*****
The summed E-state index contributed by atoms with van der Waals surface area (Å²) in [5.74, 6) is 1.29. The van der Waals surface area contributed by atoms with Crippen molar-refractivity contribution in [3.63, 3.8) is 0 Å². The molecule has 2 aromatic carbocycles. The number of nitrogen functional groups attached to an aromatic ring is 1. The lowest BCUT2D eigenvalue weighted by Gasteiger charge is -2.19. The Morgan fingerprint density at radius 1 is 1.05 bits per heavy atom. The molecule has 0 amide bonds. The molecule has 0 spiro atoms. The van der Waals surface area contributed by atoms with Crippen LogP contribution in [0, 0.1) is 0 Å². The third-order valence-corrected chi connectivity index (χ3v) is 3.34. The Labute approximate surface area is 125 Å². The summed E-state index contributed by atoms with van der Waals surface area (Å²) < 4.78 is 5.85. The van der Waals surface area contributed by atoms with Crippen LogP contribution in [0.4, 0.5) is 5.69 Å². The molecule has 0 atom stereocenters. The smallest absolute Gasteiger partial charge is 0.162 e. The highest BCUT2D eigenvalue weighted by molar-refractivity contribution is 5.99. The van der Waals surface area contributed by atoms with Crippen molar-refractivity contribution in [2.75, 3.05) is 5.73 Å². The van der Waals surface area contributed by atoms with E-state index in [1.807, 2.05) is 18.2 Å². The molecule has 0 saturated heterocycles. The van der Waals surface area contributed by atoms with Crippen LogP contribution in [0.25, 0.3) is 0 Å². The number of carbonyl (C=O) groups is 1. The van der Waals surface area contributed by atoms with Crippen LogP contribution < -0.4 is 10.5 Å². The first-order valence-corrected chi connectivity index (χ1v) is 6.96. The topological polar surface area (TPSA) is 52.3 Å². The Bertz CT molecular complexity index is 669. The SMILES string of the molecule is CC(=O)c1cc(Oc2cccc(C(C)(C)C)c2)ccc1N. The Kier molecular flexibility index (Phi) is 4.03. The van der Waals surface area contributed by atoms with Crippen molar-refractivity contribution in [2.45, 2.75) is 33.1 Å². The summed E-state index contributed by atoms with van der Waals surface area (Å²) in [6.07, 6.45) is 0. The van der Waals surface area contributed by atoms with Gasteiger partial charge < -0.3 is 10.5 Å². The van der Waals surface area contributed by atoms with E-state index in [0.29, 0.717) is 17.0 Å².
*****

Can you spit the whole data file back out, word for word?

The summed E-state index contributed by atoms with van der Waals surface area (Å²) in [5.74, 6) is 1.29. The van der Waals surface area contributed by atoms with Crippen molar-refractivity contribution in [3.63, 3.8) is 0 Å². The molecule has 2 aromatic carbocycles. The number of nitrogen functional groups attached to an aromatic ring is 1. The lowest BCUT2D eigenvalue weighted by Gasteiger charge is -2.19. The Morgan fingerprint density at radius 1 is 1.05 bits per heavy atom. The molecule has 0 amide bonds. The molecule has 0 spiro atoms. The van der Waals surface area contributed by atoms with Crippen LogP contribution in [0, 0.1) is 0 Å². The third-order valence-corrected chi connectivity index (χ3v) is 3.34. The Labute approximate surface area is 125 Å². The summed E-state index contributed by atoms with van der Waals surface area (Å²) < 4.78 is 5.85. The van der Waals surface area contributed by atoms with Crippen LogP contribution in [0.4, 0.5) is 5.69 Å². The molecule has 0 atom stereocenters. The smallest absolute Gasteiger partial charge is 0.162 e. The highest BCUT2D eigenvalue weighted by molar-refractivity contribution is 5.99. The van der Waals surface area contributed by atoms with Crippen molar-refractivity contribution in [2.75, 3.05) is 5.73 Å². The van der Waals surface area contributed by atoms with E-state index in [1.807, 2.05) is 18.2 Å². The molecule has 0 saturated heterocycles. The van der Waals surface area contributed by atoms with Crippen LogP contribution in [0.25, 0.3) is 0 Å². The number of carbonyl (C=O) groups is 1. The van der Waals surface area contributed by atoms with Crippen LogP contribution < -0.4 is 10.5 Å². The first-order valence-corrected chi connectivity index (χ1v) is 6.96. The topological polar surface area (TPSA) is 52.3 Å². The Bertz CT molecular complexity index is 669. The SMILES string of the molecule is CC(=O)c1cc(Oc2cccc(C(C)(C)C)c2)ccc1N. The Kier molecular flexibility index (Phi) is 4.03. The van der Waals surface area contributed by atoms with Crippen molar-refractivity contribution in [2.45, 2.75) is 33.1 Å². The summed E-state index contributed by atoms with van der Waals surface area (Å²) in [6.07, 6.45) is 0. The van der Waals surface area contributed by atoms with Gasteiger partial charge < -0.3 is 10.5 Å². The van der Waals surface area contributed by atoms with E-state index in [0.29, 0.717) is 17.0 Å².